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See detailBurden of cardiovascular disease across 29 countries and GPs’ decision to treat hypertension in oldest-old
Streit, Sven; Gussekloo, Jacobijn; Burman, Robert A. et al

in Scandinavian Journal of Primary Health Care (2018)

Objectives: We previously found large variations in general practitioner (GP) hypertension treatment probability in oldest-old (>80 years) between countries. We wanted to explore whether differences in ... [more ▼]

Objectives: We previously found large variations in general practitioner (GP) hypertension treatment probability in oldest-old (>80 years) between countries. We wanted to explore whether differences in country-specific cardiovascular disease (CVD) burden and life expectancy could explain the differences. Design: This is a survey study using case-vignettes of oldest-old patients with different comorbidities and blood pressure levels. An ecological multilevel model analysis was performed. Setting: GP respondents from European General Practice Research Network (EGPRN) countries, Brazil and New Zeeland. Subjects: This study included 2543 GPs from 29 countries. Main outcome measures: GP treatment probability to start or not start antihypertensive treatment based on responses to case-vignettes; either low (<50% started treatment) or high (!50% started treatment). CVD burden is defined as ratio of disability-adjusted life years (DALYs) lost due to ischemic heart disease and/or stroke and total DALYs lost per country; life expectancy at age 60 and prevalence of oldest-old per country. Results: Of 1947 GPs (76%) responding to all vignettes, 787 (40%) scored high treatment probability and 1160 (60%) scored low. GPs in high CVD burden countries had higher odds of treatment probability (OR 3.70; 95% confidence interval (CI) 3.00–4.57); in countries with low life expectancy at 60, CVD was associated with high treatment probability (OR 2.18, 95% CI 1.12–4.25); but not in countries with high life expectancy (OR 1.06, 95% CI 0.56–1.98). Conclusions: GPs’ choice to treat/not treat hypertension in oldest-old was explained by differences in country-specific health characteristics. GPs in countries with high CVD [less ▲]

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See detailVariation in GP decisions on antihypertensive treatment in oldest-old and frail individuals across 29 countries
Streit, Sven; Verschoor, Marjolein; Rodondi, Nicolas et al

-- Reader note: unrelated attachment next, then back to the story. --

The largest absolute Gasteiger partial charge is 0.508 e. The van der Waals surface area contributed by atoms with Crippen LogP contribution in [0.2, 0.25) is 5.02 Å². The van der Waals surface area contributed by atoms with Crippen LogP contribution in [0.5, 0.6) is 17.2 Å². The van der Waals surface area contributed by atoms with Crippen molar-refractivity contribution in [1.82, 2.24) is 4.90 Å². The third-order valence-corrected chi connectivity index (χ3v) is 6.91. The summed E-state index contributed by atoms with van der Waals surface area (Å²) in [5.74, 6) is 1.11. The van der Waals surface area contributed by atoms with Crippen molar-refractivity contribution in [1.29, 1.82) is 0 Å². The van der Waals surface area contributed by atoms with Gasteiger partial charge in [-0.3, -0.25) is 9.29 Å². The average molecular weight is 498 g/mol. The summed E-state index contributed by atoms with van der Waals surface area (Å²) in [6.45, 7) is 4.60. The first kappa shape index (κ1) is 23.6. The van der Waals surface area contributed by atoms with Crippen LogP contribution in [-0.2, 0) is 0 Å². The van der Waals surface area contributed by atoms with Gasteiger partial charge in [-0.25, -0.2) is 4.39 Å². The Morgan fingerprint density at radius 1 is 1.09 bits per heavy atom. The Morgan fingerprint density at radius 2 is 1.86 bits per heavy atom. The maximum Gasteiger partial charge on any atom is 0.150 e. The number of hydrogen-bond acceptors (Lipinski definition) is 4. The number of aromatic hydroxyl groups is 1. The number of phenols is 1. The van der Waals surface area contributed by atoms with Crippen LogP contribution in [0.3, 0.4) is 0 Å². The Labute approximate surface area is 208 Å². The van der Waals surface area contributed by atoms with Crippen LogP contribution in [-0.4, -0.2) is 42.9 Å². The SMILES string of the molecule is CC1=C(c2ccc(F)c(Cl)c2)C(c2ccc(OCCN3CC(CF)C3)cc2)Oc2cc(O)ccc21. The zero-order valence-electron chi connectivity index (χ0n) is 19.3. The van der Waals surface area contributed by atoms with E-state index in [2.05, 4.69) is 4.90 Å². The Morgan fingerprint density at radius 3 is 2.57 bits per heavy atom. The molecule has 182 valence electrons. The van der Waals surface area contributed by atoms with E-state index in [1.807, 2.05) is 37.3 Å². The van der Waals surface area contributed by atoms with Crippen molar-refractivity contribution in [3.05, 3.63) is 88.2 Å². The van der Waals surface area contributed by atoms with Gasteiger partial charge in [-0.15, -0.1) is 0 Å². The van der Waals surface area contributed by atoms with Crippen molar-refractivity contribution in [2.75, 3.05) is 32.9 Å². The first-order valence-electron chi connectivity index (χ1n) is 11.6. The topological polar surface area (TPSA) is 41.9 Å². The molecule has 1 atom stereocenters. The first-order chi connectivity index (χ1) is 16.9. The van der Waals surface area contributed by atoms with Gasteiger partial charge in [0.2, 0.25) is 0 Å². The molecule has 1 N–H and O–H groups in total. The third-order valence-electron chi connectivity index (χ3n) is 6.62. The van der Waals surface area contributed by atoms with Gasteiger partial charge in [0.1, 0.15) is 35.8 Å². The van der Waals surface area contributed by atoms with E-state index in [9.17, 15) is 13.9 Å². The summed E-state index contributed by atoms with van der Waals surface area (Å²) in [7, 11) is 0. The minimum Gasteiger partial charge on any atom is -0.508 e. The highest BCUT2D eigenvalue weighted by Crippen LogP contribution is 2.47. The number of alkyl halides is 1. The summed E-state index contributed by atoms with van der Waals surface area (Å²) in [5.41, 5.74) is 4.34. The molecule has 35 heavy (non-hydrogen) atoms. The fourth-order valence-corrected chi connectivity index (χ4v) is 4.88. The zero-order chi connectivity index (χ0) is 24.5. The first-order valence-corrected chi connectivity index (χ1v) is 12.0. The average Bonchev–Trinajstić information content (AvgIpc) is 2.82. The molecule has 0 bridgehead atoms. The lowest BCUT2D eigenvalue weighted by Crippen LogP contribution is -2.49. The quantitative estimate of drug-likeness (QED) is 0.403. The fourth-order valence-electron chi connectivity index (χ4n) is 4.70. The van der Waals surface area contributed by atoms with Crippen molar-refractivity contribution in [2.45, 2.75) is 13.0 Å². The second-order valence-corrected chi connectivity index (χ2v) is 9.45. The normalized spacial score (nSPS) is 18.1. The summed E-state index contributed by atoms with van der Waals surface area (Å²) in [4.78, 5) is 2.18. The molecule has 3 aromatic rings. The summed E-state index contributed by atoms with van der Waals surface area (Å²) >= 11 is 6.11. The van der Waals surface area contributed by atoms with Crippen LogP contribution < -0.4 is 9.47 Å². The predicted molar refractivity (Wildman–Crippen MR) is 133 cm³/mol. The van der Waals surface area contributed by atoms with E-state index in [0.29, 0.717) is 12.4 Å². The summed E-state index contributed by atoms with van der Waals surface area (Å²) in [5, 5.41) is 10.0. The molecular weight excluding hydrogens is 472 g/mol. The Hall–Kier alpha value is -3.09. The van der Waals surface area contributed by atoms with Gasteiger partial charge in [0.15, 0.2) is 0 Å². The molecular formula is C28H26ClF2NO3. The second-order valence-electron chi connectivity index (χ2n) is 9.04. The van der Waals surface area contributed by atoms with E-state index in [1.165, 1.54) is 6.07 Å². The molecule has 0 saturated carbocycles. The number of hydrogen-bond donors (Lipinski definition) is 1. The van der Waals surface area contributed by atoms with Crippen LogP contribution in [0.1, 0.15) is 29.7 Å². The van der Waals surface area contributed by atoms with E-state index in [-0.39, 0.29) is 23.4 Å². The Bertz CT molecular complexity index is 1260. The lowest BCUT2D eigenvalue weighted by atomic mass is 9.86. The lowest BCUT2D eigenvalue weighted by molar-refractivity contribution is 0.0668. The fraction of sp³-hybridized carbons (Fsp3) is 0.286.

in BMC Geriatrics (2017)

Background In oldest-old patients (>80), few trials showed efficacy of treating hypertension and they included mostly the healthiest elderly. The resulting lack of knowledge has led to inconsistent ... [more ▼]

Background In oldest-old patients (>80), few trials showed efficacy of treating hypertension and they included mostly the healthiest elderly. The resulting lack of knowledge has led to inconsistent guidelines, mainly based on systolic blood pressure (SBP), cardiovascular disease (CVD) but not on frailty despite the high prevalence in oldest-old. This may lead to variation how General Practitioners (GPs) treat hypertension. Our aim was to investigate treatment variation of GPs in oldest-olds across countries and to identify the role of frailty in that decision. Methods Using a survey, we compared treatment decisions in cases of oldest-old varying in SBP, CVD, and frailty. GPs were asked if they would start antihypertensive treatment in each case. In 2016, we invited GPs in Europe, Brazil, Israel, and New Zealand. We compared the percentage of cases that would be treated per countries. A logistic mixed-effects model was used to derive odds ratio (OR) for frailty with 95% confidence intervals (CI), adjusted for SBP, CVD, and GP characteristics (sex, location and prevalence of oldest-old per GP office, and years of experience). The mixed-effects model was used to account for the multiple assessments per GP. Results The 29 countries yielded 2543 participating GPs: 52% were female, 51% located in a city, 71% reported a high prevalence of oldest-old in their offices, 38% and had >20 years of experience. Across countries, considerable variation was found in the decision to start antihypertensive treatment in the oldest-old ranging from 34 to 88%. In 24/29 (83%) countries, frailty was associated with GPs’ decision not to start treatment even after adjustment for SBP, CVD, and GP characteristics (OR 0.53, 95%CI 0.48–0.59; ORs per country 0.11–1.78). Conclusions Across countries, we found considerable variation in starting antihypertensive medication in oldest-old. The frail oldest-old had an odds ratio of 0.53 of receiving antihypertensive treatment. Future hypertension trials should also include frail patients to acquire evidence on the efficacy of antihypertensive treatment in oldest-old patients with frailty, with the aim to get evidence-based data for clinical decision-making. [less ▲]

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